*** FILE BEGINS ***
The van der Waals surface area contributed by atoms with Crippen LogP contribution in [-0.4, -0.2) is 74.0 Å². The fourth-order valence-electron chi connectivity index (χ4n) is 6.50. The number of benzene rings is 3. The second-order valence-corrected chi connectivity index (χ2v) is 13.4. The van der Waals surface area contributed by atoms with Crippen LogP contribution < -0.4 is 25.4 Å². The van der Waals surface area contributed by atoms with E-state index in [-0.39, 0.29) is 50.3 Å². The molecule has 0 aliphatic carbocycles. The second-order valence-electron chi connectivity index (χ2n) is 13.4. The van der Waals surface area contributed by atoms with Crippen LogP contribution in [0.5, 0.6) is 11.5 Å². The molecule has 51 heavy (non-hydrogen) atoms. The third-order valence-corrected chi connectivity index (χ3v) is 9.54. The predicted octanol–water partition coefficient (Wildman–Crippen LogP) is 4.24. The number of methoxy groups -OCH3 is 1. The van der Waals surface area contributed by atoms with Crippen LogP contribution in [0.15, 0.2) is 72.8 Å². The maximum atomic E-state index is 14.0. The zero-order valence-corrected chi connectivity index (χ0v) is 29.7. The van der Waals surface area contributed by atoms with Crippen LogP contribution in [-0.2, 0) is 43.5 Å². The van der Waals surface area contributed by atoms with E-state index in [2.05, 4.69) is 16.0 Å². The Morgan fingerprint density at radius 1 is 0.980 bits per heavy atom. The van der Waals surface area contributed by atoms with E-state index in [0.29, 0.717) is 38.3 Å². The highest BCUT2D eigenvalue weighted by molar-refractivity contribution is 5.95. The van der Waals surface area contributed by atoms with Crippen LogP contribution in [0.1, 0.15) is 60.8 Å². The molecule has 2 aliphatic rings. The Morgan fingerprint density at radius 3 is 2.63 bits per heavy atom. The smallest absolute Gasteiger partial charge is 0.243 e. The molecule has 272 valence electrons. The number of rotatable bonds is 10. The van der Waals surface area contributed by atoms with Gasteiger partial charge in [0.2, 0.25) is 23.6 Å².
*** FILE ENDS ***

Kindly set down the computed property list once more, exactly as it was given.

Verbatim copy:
The van der Waals surface area contributed by atoms with Crippen LogP contribution in [-0.4, -0.2) is 74.0 Å². The fourth-order valence-electron chi connectivity index (χ4n) is 6.50. The number of benzene rings is 3. The second-order valence-corrected chi connectivity index (χ2v) is 13.4. The van der Waals surface area contributed by atoms with Crippen LogP contribution < -0.4 is 25.4 Å². The van der Waals surface area contributed by atoms with E-state index in [-0.39, 0.29) is 50.3 Å². The molecule has 0 aliphatic carbocycles. The second-order valence-electron chi connectivity index (χ2n) is 13.4. The van der Waals surface area contributed by atoms with Crippen LogP contribution in [0.5, 0.6) is 11.5 Å². The molecule has 51 heavy (non-hydrogen) atoms. The third-order valence-corrected chi connectivity index (χ3v) is 9.54. The predicted octanol–water partition coefficient (Wildman–Crippen LogP) is 4.24. The number of methoxy groups -OCH3 is 1. The van der Waals surface area contributed by atoms with Crippen LogP contribution in [0.15, 0.2) is 72.8 Å². The maximum atomic E-state index is 14.0. The zero-order valence-corrected chi connectivity index (χ0v) is 29.7. The van der Waals surface area contributed by atoms with Crippen LogP contribution in [-0.2, 0) is 43.5 Å². The van der Waals surface area contributed by atoms with E-state index in [2.05, 4.69) is 16.0 Å². The Morgan fingerprint density at radius 1 is 0.980 bits per heavy atom. The van der Waals surface area contributed by atoms with E-state index in [0.29, 0.717) is 38.3 Å². The highest BCUT2D eigenvalue weighted by molar-refractivity contribution is 5.95. The van der Waals surface area contributed by atoms with Crippen LogP contribution in [0.1, 0.15) is 60.8 Å². The molecule has 2 aliphatic rings. The Morgan fingerprint density at radius 3 is 2.63 bits per heavy atom. The smallest absolute Gasteiger partial charge is 0.243 e. The molecule has 272 valence electrons. The number of rotatable bonds is 10. The van der Waals surface area contributed by atoms with Gasteiger partial charge in [0.2, 0.25) is 23.6 Å².